The following section details additional ways that you can restrict or allow user access to resources on your project. The sections below do not directly make use of the roles we have discussed so far and instead focus on permissions that are given to the user by some other means.
We have split these sections into Permissions which talks about certain cases where users are given more control over objects than others and Methods of access which discusses ways you can allow others to access resources from the cloud when normally they would have inadequate privileges.
When creating certain objects on the cloud, there are unique commands that are only available to the individual who initially created the object. This is because when that user created the object they were given ownership permissions of the object. The most common example of this is when creating a kubernetes cluster. If you are the person who created the cluster then you are known as the cluster administrator and you will have access to a wider range of commands. While there is a role required for interacting with kubernetes clusters (detailed in the kubernetes section of the documents) only the cluster administrator has the ability to interact directly with certain nodes of the cluster, and to dictate behaviour for the master nodes.
A similar behaviour is observed when creating a cluster using your SSH key. When creating a compute instance, you supply one SSH key and the only user who is able to access that instance will be the person with the matching private key. You can change this behaviour by creating additional users on the instance itself, either after logging in to the instance yourself or in a cloud config file; you then create your new users and provide a public ssh key for each.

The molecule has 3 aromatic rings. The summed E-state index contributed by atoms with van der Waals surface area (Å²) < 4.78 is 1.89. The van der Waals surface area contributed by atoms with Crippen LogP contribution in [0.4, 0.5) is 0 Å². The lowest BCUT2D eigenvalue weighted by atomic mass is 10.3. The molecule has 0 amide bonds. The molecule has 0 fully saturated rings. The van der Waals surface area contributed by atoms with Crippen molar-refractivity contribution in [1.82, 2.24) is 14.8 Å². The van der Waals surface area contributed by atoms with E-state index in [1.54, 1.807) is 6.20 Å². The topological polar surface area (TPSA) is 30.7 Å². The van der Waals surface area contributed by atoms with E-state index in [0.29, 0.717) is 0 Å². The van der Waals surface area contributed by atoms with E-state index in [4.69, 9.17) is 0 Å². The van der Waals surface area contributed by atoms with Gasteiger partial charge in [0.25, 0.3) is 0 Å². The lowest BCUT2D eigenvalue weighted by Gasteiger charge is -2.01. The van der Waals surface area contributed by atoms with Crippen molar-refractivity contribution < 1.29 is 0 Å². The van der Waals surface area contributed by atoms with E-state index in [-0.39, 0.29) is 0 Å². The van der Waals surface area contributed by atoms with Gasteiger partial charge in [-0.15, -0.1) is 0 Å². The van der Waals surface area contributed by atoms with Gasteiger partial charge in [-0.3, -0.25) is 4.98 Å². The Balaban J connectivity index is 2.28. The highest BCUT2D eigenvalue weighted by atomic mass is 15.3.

The following are alternative ways in which you can give individuals access to different objects or resources on your project, without using a pre-defined role.
For object storage, you can make use of container access control lists (ACLs) to allow users who have the “auth_only” role to be able to view or edit the contents of your object storage containers. You can find the full list of permissions and restrictions you can set on your containers in the openstack swift documentation
In addition to using ACLs to restrict or permit access to your object storage containers, you also have the option of making your containers public or giving them temporary URLs to allow access for a limited time. The processes for these can be found in the object storage section of this documentation.
Another method of access control, that affects instances and clusters, is security groups. These are used to define what traffic is able to pass into or out of your instances. The full description of security groups and how they function can be found in the network section of the documentation.